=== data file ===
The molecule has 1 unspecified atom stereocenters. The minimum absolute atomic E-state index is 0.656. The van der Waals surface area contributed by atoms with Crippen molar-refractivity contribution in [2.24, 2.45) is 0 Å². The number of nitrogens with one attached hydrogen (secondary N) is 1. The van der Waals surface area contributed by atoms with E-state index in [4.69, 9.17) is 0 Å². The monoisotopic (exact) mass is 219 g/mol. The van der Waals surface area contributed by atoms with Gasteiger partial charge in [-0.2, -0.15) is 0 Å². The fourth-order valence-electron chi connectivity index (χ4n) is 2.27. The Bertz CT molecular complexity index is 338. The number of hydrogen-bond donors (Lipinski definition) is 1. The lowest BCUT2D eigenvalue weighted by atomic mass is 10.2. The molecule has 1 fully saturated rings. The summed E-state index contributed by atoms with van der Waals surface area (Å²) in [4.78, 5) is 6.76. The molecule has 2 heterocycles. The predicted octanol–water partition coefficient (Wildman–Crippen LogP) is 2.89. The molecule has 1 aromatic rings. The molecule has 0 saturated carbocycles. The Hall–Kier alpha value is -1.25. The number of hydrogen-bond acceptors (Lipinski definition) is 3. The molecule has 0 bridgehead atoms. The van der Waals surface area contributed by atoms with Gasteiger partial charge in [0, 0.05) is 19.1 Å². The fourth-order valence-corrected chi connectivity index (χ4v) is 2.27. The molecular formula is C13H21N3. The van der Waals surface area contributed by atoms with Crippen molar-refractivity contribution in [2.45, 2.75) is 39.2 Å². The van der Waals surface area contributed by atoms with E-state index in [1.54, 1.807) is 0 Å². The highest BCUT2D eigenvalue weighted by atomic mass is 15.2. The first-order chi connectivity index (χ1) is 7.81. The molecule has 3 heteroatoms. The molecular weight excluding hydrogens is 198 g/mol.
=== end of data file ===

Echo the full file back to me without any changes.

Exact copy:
The molecule has 1 unspecified atom stereocenters. The minimum absolute atomic E-state index is 0.656. The van der Waals surface area contributed by atoms with Crippen molar-refractivity contribution in [2.24, 2.45) is 0 Å². The number of nitrogens with one attached hydrogen (secondary N) is 1. The van der Waals surface area contributed by atoms with E-state index in [4.69, 9.17) is 0 Å². The monoisotopic (exact) mass is 219 g/mol. The van der Waals surface area contributed by atoms with Gasteiger partial charge in [-0.2, -0.15) is 0 Å². The fourth-order valence-electron chi connectivity index (χ4n) is 2.27. The Bertz CT molecular complexity index is 338. The number of hydrogen-bond donors (Lipinski definition) is 1. The lowest BCUT2D eigenvalue weighted by atomic mass is 10.2. The molecule has 1 fully saturated rings. The summed E-state index contributed by atoms with van der Waals surface area (Å²) in [4.78, 5) is 6.76. The molecule has 2 heterocycles. The predicted octanol–water partition coefficient (Wildman–Crippen LogP) is 2.89. The molecule has 1 aromatic rings. The molecule has 0 saturated carbocycles. The Hall–Kier alpha value is -1.25. The number of hydrogen-bond acceptors (Lipinski definition) is 3. The molecule has 0 bridgehead atoms. The van der Waals surface area contributed by atoms with Gasteiger partial charge in [0, 0.05) is 19.1 Å². The fourth-order valence-corrected chi connectivity index (χ4v) is 2.27. The molecular formula is C13H21N3. The van der Waals surface area contributed by atoms with Crippen molar-refractivity contribution in [2.45, 2.75) is 39.2 Å². The van der Waals surface area contributed by atoms with E-state index in [1.54, 1.807) is 0 Å². The highest BCUT2D eigenvalue weighted by atomic mass is 15.2. The first-order chi connectivity index (χ1) is 7.81. The molecule has 3 heteroatoms. The molecular weight excluding hydrogens is 198 g/mol.